Featured Post

This is the Kodak Moment for the Auto Industry

Plug-In Drivers Not Missin' the Piston Electric vehicles are here to stay. Their market acceptance is currently small but growing...

Sunday, February 10, 2013

EVs only work in California?

After being given a Tesla Model S to test drive, John M Broder drove it until it was empty and then proclaims that EVs must just be a "California thing."

Here is the valuable lesson he learned: (News Flash) If you ignore the fuel gauge and all the warnings, and just keep driving, you will eventually hit empty. Wow, this same thing applies to any vehicle with any fuel type! I guess John thought that Tesla had invented the perpetual motion machine.

From the article: “It takes more planning than a typical gasoline car, no way around it."

Au contraire, you plug EVs in at your house, let it charge while you sleep, and for a typical day's drive, you never have to stop anywhere. Would you find it "convenient" to take your cell phone to a filling station periodically? No, of course not. Plugging in at your house and charging overnight is far more convenient and it does not require much planning.

Stalled on the E.V. Highway - NYTimes.com:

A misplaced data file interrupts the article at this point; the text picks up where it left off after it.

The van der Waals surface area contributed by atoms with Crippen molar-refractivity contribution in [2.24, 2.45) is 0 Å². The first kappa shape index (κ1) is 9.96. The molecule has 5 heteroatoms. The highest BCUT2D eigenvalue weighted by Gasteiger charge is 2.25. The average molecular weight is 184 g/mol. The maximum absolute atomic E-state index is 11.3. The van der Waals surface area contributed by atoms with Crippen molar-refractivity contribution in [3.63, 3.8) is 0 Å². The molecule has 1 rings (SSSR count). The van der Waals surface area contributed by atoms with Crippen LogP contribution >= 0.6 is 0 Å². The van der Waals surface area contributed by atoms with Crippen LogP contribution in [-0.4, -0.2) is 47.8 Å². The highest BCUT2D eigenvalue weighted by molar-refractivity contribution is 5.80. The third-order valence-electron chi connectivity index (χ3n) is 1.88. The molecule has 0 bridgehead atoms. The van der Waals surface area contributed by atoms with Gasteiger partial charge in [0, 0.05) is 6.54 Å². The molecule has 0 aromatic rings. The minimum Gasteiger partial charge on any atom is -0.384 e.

1. funny, after nearly 25 months and more than 27, 000 miles, my all electric LEAF seems to work pretty well for me and I live in WA??

    should I be confused or continue to protect the best kept secret in the automotive world that EVs are FUN to drive!

  2. Can't wait to see the data logs from the car. Past articles written by this clown (er I mean "journalist") indicate that he was already biased against the base technology of the Tesla so it's no surprise that he couldn't make this car work. For me the most telling part of this article came when he said he parked the car for the night in freezing conditions with just enough charge for the next leg of his trip without plugging it in! Surprise surprise the car consumed power to prevent damage to the rather expensive battery pack. If the car hadn't done this act of self preservation he would have written an article about how the battery pack failed due to low temp rather than suffering a loss of range.


  3. Gregory, you are correct. Elon Musk fired back on twitter today and says that the car's logs tell the real story. Broder did not fill the car up and he made detours (that he forgot to mention). Elon promised a post on the Tesla Motors blog soon with details.

    Broder has also written articles about the death of EVs and how fuel cells will be the solution of the future. Tesla's media relations folks needs to look into the people they give demo cars to a little better. I think they just assumed someone from the New York times would be an impartial journalist. Oops.